Many people assume that police officers always need a warrant if they conduct a search, seize property or arrest someone. While it’s true that officers need warrants in many cases, there are some in which they don’t.
Understanding a bit about this can help people who are interacting with the police. While this isn’t a comprehensive list of times when officers don’t need a warrant, these three situations usually don’t require a warrant:
They have permission to search
Police officers may ask if they can search a specific area or conduct a search of your personal property. If you give them permission, they don’t need to have a warrant. They also don’t need a warrant to seize illegal items or evidence of a crime if it’s plain view. For example, if there’s cocaine on the living room floor and they can see it from the door, they don’t need a warrant.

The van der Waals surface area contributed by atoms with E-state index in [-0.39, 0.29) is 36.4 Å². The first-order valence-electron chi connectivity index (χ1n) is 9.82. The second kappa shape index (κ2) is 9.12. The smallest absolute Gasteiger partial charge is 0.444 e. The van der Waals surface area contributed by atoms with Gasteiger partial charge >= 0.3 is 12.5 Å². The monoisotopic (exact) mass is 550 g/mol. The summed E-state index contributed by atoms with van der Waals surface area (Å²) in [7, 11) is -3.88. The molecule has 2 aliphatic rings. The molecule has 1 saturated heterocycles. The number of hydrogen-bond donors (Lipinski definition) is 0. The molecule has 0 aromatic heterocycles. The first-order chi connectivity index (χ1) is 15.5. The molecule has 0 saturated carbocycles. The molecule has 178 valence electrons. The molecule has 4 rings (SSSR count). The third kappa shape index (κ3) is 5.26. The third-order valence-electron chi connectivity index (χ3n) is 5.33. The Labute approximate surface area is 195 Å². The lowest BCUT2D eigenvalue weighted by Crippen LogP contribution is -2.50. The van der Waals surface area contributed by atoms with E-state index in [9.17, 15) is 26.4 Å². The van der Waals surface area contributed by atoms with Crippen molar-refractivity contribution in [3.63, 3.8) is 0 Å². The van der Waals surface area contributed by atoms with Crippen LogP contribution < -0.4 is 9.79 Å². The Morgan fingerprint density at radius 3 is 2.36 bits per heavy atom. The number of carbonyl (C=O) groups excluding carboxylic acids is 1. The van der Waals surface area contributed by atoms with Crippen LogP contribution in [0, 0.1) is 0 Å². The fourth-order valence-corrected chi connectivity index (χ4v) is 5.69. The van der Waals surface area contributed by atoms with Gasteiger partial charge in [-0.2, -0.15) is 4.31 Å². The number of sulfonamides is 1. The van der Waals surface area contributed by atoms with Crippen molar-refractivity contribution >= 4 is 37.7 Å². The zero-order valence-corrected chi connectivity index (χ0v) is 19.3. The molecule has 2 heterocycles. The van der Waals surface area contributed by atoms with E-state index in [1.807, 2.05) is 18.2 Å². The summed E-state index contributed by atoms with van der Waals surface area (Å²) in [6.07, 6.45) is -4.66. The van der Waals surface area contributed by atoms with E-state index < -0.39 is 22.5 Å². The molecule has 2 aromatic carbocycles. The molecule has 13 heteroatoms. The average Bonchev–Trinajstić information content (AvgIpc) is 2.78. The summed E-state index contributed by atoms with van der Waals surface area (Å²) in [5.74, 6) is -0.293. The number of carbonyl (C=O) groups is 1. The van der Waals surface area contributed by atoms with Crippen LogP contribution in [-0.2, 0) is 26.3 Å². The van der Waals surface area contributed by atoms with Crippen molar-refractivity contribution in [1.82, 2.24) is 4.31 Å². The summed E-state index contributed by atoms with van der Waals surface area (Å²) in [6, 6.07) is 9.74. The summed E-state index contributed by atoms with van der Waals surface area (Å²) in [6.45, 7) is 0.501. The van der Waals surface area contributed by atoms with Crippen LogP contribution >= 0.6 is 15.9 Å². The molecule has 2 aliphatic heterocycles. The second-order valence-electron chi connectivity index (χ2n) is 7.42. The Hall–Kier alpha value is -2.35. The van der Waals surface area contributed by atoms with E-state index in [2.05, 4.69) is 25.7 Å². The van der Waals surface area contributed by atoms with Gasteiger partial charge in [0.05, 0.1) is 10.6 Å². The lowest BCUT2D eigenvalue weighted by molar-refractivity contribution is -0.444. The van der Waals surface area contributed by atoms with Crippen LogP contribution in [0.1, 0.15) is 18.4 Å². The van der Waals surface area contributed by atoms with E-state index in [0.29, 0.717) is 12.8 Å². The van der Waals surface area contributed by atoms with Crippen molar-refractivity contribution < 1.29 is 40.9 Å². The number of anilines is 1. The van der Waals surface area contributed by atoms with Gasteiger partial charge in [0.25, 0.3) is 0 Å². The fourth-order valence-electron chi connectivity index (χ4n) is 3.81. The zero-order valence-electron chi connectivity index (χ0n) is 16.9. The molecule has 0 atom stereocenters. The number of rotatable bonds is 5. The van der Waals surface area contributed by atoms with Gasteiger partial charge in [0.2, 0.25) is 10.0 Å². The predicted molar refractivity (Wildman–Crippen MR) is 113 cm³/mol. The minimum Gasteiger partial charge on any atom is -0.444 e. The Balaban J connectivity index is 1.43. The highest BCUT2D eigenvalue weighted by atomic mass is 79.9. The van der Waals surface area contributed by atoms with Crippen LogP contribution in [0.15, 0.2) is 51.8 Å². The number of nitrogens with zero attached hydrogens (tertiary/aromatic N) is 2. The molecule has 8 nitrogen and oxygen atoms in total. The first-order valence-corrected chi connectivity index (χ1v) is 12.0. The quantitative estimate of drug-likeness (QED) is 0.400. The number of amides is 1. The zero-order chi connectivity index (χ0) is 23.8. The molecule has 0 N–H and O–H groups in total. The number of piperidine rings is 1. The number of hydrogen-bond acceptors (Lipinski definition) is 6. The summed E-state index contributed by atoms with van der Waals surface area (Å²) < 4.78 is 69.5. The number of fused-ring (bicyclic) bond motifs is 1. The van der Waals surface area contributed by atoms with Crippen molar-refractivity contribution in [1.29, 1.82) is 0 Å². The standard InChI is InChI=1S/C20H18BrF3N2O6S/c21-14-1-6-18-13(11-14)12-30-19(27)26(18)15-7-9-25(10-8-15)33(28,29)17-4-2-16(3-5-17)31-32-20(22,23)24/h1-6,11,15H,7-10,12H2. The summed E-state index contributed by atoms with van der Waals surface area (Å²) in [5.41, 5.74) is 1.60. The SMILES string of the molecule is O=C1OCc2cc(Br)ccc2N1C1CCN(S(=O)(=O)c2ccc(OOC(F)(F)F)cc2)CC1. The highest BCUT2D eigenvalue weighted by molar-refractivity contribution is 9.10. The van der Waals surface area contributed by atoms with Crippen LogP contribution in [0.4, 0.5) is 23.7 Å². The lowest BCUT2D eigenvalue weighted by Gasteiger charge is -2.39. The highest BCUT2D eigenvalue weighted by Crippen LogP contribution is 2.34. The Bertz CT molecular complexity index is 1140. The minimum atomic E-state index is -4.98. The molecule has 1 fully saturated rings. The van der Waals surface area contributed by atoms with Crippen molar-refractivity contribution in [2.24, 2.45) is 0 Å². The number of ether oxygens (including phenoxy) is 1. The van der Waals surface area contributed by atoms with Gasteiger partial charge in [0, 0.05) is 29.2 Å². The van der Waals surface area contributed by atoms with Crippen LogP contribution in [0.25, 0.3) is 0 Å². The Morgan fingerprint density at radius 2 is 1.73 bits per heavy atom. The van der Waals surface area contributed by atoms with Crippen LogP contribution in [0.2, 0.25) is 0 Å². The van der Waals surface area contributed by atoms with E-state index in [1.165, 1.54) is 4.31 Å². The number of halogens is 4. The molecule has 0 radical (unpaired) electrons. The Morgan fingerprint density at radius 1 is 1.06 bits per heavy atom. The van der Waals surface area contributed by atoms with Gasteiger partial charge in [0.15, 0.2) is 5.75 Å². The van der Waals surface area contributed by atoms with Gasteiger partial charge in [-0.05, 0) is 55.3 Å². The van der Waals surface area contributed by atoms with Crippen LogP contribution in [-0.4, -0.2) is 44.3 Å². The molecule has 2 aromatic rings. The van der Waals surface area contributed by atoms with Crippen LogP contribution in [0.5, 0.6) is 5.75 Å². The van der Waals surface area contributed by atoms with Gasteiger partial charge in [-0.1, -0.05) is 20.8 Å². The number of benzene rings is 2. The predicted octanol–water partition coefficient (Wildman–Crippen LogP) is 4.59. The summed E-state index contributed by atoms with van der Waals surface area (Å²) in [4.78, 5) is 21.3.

They’re conducting a felony arrest in public
The public arrest of a person for a felony charge doesn’t require a warrant. If a person is in a place that’s not open to the public, the officers will need a warrant. The only exception to this is if the officers are trying to apprehend a fleeing felon.
They already conducted an arrest
If the police arrest someone, they typically won’t need a warrant to conduct a search of the person to determine if the person has weapons. They’re also allowed to search the areas that are directly in the individual’s reach.
Anyone facing criminal charges should ensure they know their rights and responsibilities. Having legal guidance is important because you need to know what options you have and you want to protect your rights.